Famed futurist Kurzweil takes lead engineering position at Google
Futurist and inventor Raymond Kurzweil said on Friday that he is going to work as director of engineering at Google to help “turn the next decade’s ‘unrealistic’ visions into reality.”
Kurzweil, an author whose books include “The Age of Spiritual Machines” and “Fantastic Voyage: Live Long Enough to Live Forever,” said that Monday would be his first day on the job at Google.
“In 1999, I said that in about a decade we would see technologies such as self-driving cars and mobile phones that could answer your questions, and people criticized these predictions as unrealistic,” Kurzweil said in an online newsletter.
“Fast forward a decade — Google has demonstrated self-driving cars, and people are indeed asking questions of their Android phones,” he continued.
“We’re really on a remarkable trajectory of quickening innovation, and Google is at the forefront of much of this development.”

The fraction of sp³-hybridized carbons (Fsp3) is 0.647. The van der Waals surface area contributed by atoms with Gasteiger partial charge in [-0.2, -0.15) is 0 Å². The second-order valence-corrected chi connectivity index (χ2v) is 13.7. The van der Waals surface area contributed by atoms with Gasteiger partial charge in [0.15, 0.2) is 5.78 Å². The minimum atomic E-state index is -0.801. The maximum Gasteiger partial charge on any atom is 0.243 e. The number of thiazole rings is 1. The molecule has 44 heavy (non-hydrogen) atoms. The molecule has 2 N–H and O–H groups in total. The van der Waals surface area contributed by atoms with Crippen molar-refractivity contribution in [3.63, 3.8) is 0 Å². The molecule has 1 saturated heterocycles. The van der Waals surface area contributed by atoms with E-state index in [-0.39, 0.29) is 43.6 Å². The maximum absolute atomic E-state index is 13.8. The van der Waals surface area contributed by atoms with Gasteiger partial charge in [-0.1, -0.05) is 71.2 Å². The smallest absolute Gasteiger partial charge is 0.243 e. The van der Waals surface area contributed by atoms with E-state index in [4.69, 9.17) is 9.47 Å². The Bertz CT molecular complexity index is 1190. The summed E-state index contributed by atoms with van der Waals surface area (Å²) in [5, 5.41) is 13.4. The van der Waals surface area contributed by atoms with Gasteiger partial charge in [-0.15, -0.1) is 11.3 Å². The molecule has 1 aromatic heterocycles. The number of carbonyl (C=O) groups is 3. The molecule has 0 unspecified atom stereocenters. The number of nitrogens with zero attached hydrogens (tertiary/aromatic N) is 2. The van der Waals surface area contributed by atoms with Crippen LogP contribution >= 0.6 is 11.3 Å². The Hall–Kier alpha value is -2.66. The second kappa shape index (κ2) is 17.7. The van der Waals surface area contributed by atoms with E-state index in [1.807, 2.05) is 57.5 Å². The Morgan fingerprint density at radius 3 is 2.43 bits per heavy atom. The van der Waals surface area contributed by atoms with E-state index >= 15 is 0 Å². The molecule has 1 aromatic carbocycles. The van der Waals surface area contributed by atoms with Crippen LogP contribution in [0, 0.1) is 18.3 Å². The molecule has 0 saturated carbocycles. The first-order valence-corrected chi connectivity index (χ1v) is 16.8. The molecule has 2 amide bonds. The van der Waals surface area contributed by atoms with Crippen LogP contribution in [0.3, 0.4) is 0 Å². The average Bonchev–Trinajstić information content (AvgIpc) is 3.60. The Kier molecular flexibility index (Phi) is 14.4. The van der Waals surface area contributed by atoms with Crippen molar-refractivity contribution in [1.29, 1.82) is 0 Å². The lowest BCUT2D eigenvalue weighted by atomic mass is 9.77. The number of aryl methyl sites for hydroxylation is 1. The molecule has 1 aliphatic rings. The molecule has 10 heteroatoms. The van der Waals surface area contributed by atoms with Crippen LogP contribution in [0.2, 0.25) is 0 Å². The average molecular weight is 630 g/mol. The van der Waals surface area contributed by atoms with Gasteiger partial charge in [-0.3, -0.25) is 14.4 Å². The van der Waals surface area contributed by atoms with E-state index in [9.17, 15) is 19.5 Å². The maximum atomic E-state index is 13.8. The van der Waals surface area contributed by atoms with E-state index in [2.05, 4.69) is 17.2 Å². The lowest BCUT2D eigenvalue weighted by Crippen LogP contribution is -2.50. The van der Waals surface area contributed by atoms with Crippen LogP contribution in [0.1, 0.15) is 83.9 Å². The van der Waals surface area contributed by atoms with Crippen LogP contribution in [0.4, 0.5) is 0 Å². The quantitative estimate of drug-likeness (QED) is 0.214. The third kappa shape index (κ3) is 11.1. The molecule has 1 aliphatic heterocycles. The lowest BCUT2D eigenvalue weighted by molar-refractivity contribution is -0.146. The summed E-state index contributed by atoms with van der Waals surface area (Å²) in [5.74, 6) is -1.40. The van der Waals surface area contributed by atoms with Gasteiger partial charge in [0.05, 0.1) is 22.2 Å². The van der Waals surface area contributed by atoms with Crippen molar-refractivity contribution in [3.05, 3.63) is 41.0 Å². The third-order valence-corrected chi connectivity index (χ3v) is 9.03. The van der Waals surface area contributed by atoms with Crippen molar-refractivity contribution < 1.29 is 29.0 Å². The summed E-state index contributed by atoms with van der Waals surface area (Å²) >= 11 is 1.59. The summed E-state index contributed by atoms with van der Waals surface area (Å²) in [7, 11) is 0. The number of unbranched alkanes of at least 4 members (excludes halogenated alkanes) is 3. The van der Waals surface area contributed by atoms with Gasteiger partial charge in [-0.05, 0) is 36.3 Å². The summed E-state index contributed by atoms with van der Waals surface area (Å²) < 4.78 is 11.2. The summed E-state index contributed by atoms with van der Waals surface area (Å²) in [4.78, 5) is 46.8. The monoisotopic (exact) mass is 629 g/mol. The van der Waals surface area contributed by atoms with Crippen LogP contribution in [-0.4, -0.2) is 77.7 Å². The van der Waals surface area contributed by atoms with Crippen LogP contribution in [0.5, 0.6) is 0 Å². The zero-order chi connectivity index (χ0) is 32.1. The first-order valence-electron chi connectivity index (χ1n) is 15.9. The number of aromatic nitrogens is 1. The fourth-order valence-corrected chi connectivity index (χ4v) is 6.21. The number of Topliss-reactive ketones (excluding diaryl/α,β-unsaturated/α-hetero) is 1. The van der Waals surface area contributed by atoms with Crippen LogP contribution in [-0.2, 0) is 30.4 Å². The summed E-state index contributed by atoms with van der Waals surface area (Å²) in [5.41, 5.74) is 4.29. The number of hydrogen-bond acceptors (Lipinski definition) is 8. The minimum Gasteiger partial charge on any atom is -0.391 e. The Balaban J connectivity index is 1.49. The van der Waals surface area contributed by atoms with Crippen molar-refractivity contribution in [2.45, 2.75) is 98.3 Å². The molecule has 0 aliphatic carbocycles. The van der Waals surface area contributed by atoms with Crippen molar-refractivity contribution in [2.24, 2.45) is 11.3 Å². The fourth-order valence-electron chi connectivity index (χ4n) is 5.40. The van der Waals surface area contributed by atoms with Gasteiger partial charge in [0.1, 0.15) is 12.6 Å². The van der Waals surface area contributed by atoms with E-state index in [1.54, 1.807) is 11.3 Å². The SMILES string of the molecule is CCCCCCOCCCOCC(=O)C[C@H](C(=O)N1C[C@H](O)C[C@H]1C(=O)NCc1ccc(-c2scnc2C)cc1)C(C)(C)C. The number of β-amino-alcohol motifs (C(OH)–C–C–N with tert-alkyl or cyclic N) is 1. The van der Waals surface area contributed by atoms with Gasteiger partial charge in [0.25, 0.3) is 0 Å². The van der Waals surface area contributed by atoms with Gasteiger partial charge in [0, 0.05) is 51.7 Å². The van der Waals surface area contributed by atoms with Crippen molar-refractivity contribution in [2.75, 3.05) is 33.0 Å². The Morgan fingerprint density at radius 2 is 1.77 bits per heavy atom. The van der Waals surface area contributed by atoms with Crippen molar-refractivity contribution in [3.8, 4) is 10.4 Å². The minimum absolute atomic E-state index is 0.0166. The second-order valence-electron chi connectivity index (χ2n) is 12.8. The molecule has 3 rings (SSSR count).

Kurzweil, who will turn 65 years old in February, said he has been enthralled by technology, especially machine learning, since he was in his early teens.
He designed software that enable a computer to write original music and his inventions include the first print-to-speech reading machine for the blind, according to the website kurzweilai.net.
“I’ve always worked to create practical systems that will make a difference in people’s lives, which is what excites me as an inventor,” Kurzweil said.
“I’m thrilled to be teaming up with Google to work on some of the hardest problems in computer science so we can turn the next decade’s ‘unrealistic’ visions into reality.”
Google research director Peter Norvig praised Kurzweil’s contributions to technology, among them an eponymous reading machine that people — including famed musician Stevie Wonder — use to have written works read aloud.
“We appreciate his ambitious, long-term thinking, and we think his approach to problem-solving will be incredibly valuable to projects we’re working on at Google,” Norvig said in response to an AFP inquiry.
[Image via Agence France-Presse]